# Fuzzy Math

Discussion in 'Gardening & Plant Propagation' started by suelandress, Jan 14, 2007.

1. ### suelandressWindy Island AcresSupporter

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Ok. I'm trying to calculate how much space I would need for the following, if I were to do it bed style. I come up with 854 square feet and that just seems too high!
Geniuses needed (ok, someone with more sense than me wil do )

12 each: tomatoes, peppers, ground cherry, and sweet potato, cauliflower
6 each : hot peppers, eggplant, brocolli, watermelon, cantalope, squash,
cukes and brussel sprouts
48 each: turnips, kohlrabi. beets and carrots (to succession plant)
24 each : cabbage

2. ### Steve L.Well-Known Member

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Sue, how many square feet/plant of each type did you use in your calculation?

3. ### suelandressWindy Island AcresSupporter

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30 inches each for the tomatoes, peppers. eggplants. ground cherries, broc, cauliflower. 12 in for turnip, beet& kiohlrabi. 6for carrots. 24 for cabbage. 42 for sweet pot. 6o for brusselspts and a 48x48 sq for each of the vines

4. ### Steve L.Well-Known Member

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Uhmm, Sue, I need more info. Does "30 inches each" mean that a plant goes into the center of a square 30" on a side, or what?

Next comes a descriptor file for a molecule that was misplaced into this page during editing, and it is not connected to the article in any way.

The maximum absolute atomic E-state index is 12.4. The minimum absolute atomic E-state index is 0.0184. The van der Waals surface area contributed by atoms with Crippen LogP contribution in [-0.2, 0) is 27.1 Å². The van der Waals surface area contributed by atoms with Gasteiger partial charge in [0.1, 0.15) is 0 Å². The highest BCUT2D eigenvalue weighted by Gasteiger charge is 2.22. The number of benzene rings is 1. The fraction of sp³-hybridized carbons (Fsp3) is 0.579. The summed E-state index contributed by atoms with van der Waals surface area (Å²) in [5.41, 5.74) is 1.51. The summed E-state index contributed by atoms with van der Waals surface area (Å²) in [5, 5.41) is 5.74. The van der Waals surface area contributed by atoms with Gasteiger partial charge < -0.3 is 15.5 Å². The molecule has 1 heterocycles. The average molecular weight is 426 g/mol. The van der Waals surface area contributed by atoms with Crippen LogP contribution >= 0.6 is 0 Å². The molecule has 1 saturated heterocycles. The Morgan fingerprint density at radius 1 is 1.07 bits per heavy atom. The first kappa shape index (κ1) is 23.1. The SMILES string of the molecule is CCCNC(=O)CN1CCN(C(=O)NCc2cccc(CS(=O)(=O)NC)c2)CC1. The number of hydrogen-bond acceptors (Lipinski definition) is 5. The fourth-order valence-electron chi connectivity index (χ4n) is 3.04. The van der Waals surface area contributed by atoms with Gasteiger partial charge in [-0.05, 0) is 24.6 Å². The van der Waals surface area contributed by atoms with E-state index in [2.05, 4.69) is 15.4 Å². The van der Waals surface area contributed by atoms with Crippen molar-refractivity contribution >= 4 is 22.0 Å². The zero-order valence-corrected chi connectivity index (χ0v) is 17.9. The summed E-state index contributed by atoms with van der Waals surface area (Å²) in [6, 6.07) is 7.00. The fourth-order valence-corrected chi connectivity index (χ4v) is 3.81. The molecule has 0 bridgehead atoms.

5. ### suelandressWindy Island AcresSupporter

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Ummm Steve, I'm a nincompoop! 30 inches apart in all directions....or yes, in the center of a square that's 30 inches by 30 inches.

6. ### VinnyPActive Member

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Okay, I did some rather lengthy computations, here....I've got a few ways for you to look at it, and I think that you might not like them 'cause they seem to take up more space than what you came-up with.

1) I took a box 30x30 12x12 or whatever for each corresponding plant, which (if centered in the box) gives you 30 inches of breathing room for each plant (each box donates 15 inches). Doing it this way I got 1198.5 sq ft.

2) I looked at each plant giving it a radius of 1/2 it's allowed distance to the next plant..... which again gives you the same spacing, but without taking into account what would be the corners of the previous boxes (which are basically wasted space).. I don't know if you can come up with a way to use ALL of that space, I think it's probably impossible, but theoretically you could put all of these in a 939.9 sq ft space.

3) If you're looking to do raised beds I figured out that: according to my calculations (at least) you technically need 411 row feet. But depending on how wide you make your beds some of your plants can be planted multiple times over (a plant that only requires 6 inches can (theoretically) be planted 6 rows wide in a 3 foot wide bed). If this holds true a 36 inch wide bed would need to be 359 feet long (1,077 sq ft) and a 48 inch wide bed would need to be 333.3 feet long(or 1,333.2 sq ft... you have a lot of wasted space because most of your plants can only be planted once per row foot, even at 48 inches).

Hopefully this is somewhat helpful, again, if you want the exact math I can pm you or post it in the thread. If I overlooked something, I appologize

7. ### Steve L.Well-Known Member

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Ok, then, Mr. Excel says 1345.5 square feet. I gotta go, but I'll check his math a little better tomorrow. This figure is more than I'd use (I think), but maybe not. Like I said, tomorrow.

8. ### suelandressWindy Island AcresSupporter